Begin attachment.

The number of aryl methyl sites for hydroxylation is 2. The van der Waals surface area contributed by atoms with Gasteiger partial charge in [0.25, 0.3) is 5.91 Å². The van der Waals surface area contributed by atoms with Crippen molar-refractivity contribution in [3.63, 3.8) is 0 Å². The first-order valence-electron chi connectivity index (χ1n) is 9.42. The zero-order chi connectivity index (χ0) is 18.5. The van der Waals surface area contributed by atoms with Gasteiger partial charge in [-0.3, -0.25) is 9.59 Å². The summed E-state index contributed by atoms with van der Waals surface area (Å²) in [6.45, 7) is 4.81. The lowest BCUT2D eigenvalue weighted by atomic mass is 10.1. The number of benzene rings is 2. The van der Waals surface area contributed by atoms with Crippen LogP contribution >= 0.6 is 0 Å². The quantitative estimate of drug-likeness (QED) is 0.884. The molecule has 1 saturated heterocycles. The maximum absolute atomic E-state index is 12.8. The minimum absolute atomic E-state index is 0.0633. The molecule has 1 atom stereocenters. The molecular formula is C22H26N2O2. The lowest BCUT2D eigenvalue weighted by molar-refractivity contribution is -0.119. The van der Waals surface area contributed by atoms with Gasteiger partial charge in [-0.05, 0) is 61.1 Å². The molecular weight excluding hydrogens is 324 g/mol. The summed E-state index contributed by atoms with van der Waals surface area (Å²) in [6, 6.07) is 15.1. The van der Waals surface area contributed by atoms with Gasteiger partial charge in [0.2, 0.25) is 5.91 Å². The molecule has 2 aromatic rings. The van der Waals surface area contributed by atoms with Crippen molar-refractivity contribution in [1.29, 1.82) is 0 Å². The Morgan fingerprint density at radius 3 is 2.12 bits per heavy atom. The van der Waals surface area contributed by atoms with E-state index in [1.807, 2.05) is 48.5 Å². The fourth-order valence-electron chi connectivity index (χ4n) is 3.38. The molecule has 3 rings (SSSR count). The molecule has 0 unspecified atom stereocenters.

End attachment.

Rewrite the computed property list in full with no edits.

The number of aryl methyl sites for hydroxylation is 2. The van der Waals surface area contributed by atoms with Gasteiger partial charge in [0.25, 0.3) is 5.91 Å². The van der Waals surface area contributed by atoms with Crippen molar-refractivity contribution in [3.63, 3.8) is 0 Å². The first-order valence-electron chi connectivity index (χ1n) is 9.42. The zero-order chi connectivity index (χ0) is 18.5. The van der Waals surface area contributed by atoms with Gasteiger partial charge in [-0.3, -0.25) is 9.59 Å². The summed E-state index contributed by atoms with van der Waals surface area (Å²) in [6.45, 7) is 4.81. The lowest BCUT2D eigenvalue weighted by atomic mass is 10.1. The number of benzene rings is 2. The van der Waals surface area contributed by atoms with Crippen LogP contribution >= 0.6 is 0 Å². The quantitative estimate of drug-likeness (QED) is 0.884. The molecule has 1 saturated heterocycles. The maximum absolute atomic E-state index is 12.8. The minimum absolute atomic E-state index is 0.0633. The molecule has 1 atom stereocenters. The molecular formula is C22H26N2O2. The lowest BCUT2D eigenvalue weighted by molar-refractivity contribution is -0.119. The van der Waals surface area contributed by atoms with Gasteiger partial charge in [-0.05, 0) is 61.1 Å². The molecular weight excluding hydrogens is 324 g/mol. The summed E-state index contributed by atoms with van der Waals surface area (Å²) in [6, 6.07) is 15.1. The van der Waals surface area contributed by atoms with Gasteiger partial charge in [0.2, 0.25) is 5.91 Å². The molecule has 2 aromatic rings. The van der Waals surface area contributed by atoms with Crippen molar-refractivity contribution in [1.29, 1.82) is 0 Å². The Morgan fingerprint density at radius 3 is 2.12 bits per heavy atom. The van der Waals surface area contributed by atoms with E-state index in [1.807, 2.05) is 48.5 Å². The fourth-order valence-electron chi connectivity index (χ4n) is 3.38. The molecule has 3 rings (SSSR count). The molecule has 0 unspecified atom stereocenters.